ACCESS Florida is the service delivery model for economic self-sufficiency services.  It is based on streamlined workflows, policy simplification and technology innovations.  ACCESS Florida provides enhanced access to services through a combination of Department staff and community providers. Recognized as a national model, this service delivery system offers eligible clients a self-directed path to economic services seven days a week, 24-hours a day through a web application and an integrated voice response system.  This system makes it easier and faster for clients and potential clients to apply and access information about their accounts.

Since the service delivery system is online, some individuals who may qualify for assistance may not be receiving help because they do not have access to a computer or have difficulty using a computer. Pat Cunningham sets up sites throughout the County to reach out to those who are most vulnerable and in the greatest need. I have attached his schedule so that you might refer individuals who need assistance with applying for state benefits.

Donna Peters is also employed by Second Harvest as a Benefits Connection Outreach Worker and has sites in Cocoa, Melbourne, and Palm Bay. You may contact the Benefits Connection Program at (407) 295-2777 to obtain her schedule.

Thank you,


Keith Heinly/  Manager, Community Impact /  United Way of Brevard
 937 Dixon Blvd., Cocoa, FL 32922  /  tel: 321.631.2740 / fax: 321.631.2007 /  


God will give us the power to confront

Acts 17:30

Central Theme:  We are able to confront others because God gives us that power.

 Introduction–Have your label out of your dress and have someone come up and tell you about it.  Ask, “Has this ever happened to you?” Use other examples,   Paper caught on your shoe.  Tell about the woman who had paper hanging from her dress as she walked through the airport.  No one told her.  Telling people bad things is hard but Paul contronted people when they were wrong.  Have a member read Acts 17:30.

I.     Tell about how Paul went to Athens and told the people they were wrong.

A. They had all kinds of gods.

B. Paul said, I want to tell you about the Unknown God–Jesus.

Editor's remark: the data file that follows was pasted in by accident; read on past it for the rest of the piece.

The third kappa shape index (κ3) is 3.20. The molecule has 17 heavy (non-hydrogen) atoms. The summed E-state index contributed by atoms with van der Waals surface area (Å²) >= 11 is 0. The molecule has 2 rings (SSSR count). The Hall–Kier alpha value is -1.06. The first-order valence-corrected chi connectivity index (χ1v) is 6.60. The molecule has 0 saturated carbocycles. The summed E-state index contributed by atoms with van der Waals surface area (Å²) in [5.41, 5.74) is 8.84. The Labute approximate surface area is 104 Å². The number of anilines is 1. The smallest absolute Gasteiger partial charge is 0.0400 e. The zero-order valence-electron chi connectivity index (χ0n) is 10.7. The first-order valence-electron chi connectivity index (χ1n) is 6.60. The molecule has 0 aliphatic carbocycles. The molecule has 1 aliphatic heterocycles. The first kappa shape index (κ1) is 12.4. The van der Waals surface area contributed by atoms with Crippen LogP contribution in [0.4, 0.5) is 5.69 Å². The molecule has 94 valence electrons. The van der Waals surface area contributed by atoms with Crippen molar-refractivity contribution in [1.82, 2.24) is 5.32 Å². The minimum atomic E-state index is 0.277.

II.     Being able to confront is hard but it will help us grow.

A. Bring a pearl and a shell.

B. A piece of sand gets in the shell and the little oyster trys to get it out.

C. When we have the courage to confront we help others.

III.     Sometimes we take liberties that we should not take–other times we are shy.

A. Don’t talk to strangers.

B. Don’t be too quick to criticize others–Criticizing is not confronting.

C. But we should learn how to take criticism.

D. Reach out in love and tell people when they are wrong

Conclusion      Paul had the courage to confront.  We need to take a stand against wrong and be willing to be confronted when we are wrong.

I’m a child of the deep South and snow isn’t part of my heritage.  Only two years ago, I walked in the snow for the first time.  I slid down a hill covered with soft flakes and I felt the cold as I sank almost to my waist in a snow drift.

For me winter means that the cacti bloom while the geese call our warm lakes and shores their home.  The grass may turn brown but only during the deepest winter months.

More than the warmer weather, there is much to love about a Southern winter.  The ocean waves grow stronger during the last and first months of the year.  For almost a mile, you can hear their roaring from open windows as the night turns to morning when the evening traffic has ended and the morning commuters are still sleeping.  The manatee return to the protection of the warm lagoons and springs.